Estate Planning to Protect Your Family
This year this blog will follow a hypothetical couple through their lives to see what role estate planning had on their family. This hypothetical story is based on having worked with over 1500 families over the past thirteen years, but it is not based on a specific client.
I met John and Sue after assisting her parents and grandmother with their estate plans. Sue’s parents were very active, but they were approaching retirement. We had helped Sue’s grandmother qualify for nursing home Medicaid while she recuperated from a bad fall. It was pretty clear to me that neither John nor Sue came willingly, Sue’s parents were adamant that the young couple needed an estate plan and the couple eventually gave in when Sue’s parents gave them a monetary Christmas gift which was earmarked for their estate plan.
John and Sue were busy parents of two young children at the time. They seemed a bit distracted when we first started talking, but once we began discussing what could happen to the kids if neither of them could care for them for a period of time, they suddenly became very focused on our conversation. They had not realized that guardians for minor children should be named in two different documents because the document that controls how our decisions will be made during an incapacity (a durable power of attorney) is different than the document that controls these decisions after death (a last will and testament).
The couple explained that they would want Sue’s parents to take care of their children. John did not have a good childhood, so it was very important to them that John’s family never obtained custody of their children. They thought Sue’s brother would be the best person to manage the children’s inheritance because he was very good with money.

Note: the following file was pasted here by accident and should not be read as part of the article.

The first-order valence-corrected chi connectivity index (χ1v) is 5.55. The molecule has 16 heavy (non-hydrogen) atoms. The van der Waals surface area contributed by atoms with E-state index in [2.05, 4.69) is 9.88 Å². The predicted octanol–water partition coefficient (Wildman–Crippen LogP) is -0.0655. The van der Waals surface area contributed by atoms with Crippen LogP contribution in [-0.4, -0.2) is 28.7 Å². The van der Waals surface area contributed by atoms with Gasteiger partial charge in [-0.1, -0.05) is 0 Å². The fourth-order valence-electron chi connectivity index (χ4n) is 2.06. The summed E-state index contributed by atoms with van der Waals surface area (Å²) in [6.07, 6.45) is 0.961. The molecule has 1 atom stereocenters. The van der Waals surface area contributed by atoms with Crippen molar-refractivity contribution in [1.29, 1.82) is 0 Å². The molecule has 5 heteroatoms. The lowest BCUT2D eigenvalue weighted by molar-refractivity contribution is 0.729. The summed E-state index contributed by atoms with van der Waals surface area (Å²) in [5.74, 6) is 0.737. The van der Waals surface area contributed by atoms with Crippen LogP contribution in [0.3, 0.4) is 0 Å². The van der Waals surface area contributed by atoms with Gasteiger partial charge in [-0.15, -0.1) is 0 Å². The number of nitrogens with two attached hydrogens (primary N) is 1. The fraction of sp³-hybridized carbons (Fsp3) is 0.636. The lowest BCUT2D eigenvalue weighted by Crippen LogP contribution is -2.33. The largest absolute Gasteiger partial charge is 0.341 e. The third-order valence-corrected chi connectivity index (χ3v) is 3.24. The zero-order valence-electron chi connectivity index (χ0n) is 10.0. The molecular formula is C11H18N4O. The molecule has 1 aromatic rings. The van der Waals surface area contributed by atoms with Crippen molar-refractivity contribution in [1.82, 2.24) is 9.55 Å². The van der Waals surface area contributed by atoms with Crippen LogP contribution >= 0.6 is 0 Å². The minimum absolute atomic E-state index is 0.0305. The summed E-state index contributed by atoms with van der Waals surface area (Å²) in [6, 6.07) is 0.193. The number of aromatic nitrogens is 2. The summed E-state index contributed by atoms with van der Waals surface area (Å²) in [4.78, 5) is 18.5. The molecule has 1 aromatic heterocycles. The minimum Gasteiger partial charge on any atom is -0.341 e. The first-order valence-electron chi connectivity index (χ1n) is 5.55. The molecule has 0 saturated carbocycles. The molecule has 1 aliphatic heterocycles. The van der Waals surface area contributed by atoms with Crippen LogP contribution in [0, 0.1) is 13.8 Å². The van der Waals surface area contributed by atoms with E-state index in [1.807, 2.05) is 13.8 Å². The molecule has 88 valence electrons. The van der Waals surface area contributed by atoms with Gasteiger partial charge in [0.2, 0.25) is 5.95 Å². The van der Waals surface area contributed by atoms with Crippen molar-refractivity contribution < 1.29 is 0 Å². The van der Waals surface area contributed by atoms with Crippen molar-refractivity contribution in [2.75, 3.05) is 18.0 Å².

We then discussed how they would want their children’s inheritance to be managed and distributed for their benefit. They wanted the children to have what they needed, including a good education, but they were concerned about them being a financial burden to her parents who needed to save for retirement.
After we discussed a variety of scenarios, they felt most comfortable with the decision that should they both die, their estate would be divided evenly into a trust for each of their two children. Sue’s brother would manage the trusts for each child’s health, education, maintenance, and support.
Further, they wanted the children to eventually have access to their trusts, but with some oversight by Sue’s brother (the trustee) while they were young adults. They decided each child would have the right to withdraw one-third of their trust at each of the ages of 25, 30, and 35 years old. The children could even choose to just let the money stay in the trusts if they did not need the distribution as they reached each of those ages.
Although they initially thought estate planning would be depressing and a waste of time given their good health, John and Sue realized that some of these concerns had been in the back of their minds for quite some time, so they were very relieved. As they left the office, they joked their children would be adults before we knew it and then John and Sue would return to our office to remove the guardian provisions and to reevaluate how to distribute the inheritance.
This story is a similar theme we see at our office - it is never too early to plan!